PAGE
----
The White Bollywood

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From Raja Harishchandra (1913) to The Good Road (2013), the cinema of India, an extremely important part of our cultural identity celebrating its centenary this year. Has been working as an ambassador of India to a global audience since the day of its inception. In India, it is often seen that films made in Hindi targeted at a larger audience, commonly known as mainstream movies or Bollywood films, employ a different grammar of filmmaking than that is used in so-called sensible or parallel cinema while representing or portraying different aspects and sections of society, race, culture, gender and class. In this paper, I try to focus on the representations of Caucasian characters, or the white, in popular Hindi cinema, or Bollywood films, and try to assess how they are introduced, perceived and represented, how they are important to the narrative, whether or how tenets of cultural hegemony applies to them and how they are received by the audience.

With a rich cultural heritage, born and developed, probably, out of a slow but steady process of acculturation through millennia, India is truly a global melting pot with a million stories to tell, and Bollywood films, one of our most fervent, if not the most accurate, storytellers. Gaston Roberge, on the impact of films on society, says:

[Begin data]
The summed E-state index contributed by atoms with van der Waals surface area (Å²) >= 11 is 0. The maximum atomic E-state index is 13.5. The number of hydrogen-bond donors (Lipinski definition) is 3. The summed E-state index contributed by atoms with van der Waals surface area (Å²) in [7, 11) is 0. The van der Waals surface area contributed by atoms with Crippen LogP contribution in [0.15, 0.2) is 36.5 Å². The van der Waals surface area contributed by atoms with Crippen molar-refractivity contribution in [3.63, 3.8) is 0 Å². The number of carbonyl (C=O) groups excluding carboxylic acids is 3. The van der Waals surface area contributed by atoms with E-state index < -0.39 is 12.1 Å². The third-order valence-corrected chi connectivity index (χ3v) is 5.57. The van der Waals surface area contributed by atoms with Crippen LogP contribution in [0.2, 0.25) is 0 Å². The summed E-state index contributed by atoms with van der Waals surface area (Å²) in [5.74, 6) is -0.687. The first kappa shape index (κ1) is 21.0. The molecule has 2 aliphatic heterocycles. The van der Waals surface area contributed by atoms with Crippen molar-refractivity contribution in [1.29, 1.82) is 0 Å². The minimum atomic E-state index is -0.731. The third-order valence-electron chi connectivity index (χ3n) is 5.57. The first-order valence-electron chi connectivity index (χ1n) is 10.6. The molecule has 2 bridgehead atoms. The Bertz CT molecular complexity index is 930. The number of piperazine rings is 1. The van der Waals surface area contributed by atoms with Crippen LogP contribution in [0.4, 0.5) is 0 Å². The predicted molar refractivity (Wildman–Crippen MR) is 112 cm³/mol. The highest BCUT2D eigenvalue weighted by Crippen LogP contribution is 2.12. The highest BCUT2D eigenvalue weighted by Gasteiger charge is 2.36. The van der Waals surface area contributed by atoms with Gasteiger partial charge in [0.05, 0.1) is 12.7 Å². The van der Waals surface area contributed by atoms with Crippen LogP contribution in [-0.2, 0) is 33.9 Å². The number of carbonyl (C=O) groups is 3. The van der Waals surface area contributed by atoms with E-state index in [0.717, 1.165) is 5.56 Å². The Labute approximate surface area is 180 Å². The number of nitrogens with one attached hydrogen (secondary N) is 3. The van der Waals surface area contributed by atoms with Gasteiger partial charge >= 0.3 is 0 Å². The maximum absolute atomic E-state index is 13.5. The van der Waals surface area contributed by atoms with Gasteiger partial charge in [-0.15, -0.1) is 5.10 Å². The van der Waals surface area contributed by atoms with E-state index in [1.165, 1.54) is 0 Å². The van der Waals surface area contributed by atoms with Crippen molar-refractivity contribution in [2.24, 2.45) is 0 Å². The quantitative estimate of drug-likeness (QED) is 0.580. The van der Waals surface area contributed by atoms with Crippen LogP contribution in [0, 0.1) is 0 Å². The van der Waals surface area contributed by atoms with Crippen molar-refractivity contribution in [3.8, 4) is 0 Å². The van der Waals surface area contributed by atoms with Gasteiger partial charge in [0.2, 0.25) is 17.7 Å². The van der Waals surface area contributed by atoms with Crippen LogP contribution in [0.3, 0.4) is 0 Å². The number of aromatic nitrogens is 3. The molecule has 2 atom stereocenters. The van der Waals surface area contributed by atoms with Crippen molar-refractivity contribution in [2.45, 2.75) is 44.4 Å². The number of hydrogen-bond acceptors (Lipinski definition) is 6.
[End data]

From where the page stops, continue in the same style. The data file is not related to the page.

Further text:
You cannot transform the world by means of filmmaking, but you certainly can transform the representations of the world through film (Roberge 3).

A long colonial past and a mixed socio-economic existence of people nurture the legacy of multilingualism and multiculturalism in our country. If films are to be taken as dioramas of the society in a larger sense, the frequent and prominent appearance of Western characters (to be precise, characters belong...

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...e in the end, that in matters of portraying non-Indian, white characters in Bollywood films, clichés have prevailed for long, but not without the glimmer of hope for something new, something empowering – for the texts, and for the readers.

Works Cited

Chakravarty, Sumita. “Teaching Indian Cinema.” Cinema Journal, Vol. 47, No. 1. 2007. Print.

Dwyer, Rachel. 100 Bollywood Films. New Delhi: Roli Books, 2007. Print.

Gehlawat, Ajay. Reframing Bollywood. New Delhi: Sage Publications, 2010. Print.

Jaikumar, Priya. “Bollywood Spectaculars.” World Literature Today, Vol. 77, No. 3/4 (Oct. - Dec., 2003). Print.

Lal, Vinay, and Ashis Nandy, eds. Fingerprinting Popular Culture. New Delhi: OUP, 2008. Print.

Roberge, Gaston. The Subject of Cinema. Calcutta: Seagull, 2005. Print.

Virdi, Jyotika. The Cinematic ImagiNation. Ranikhet: Permanent Black, 2011. Print.
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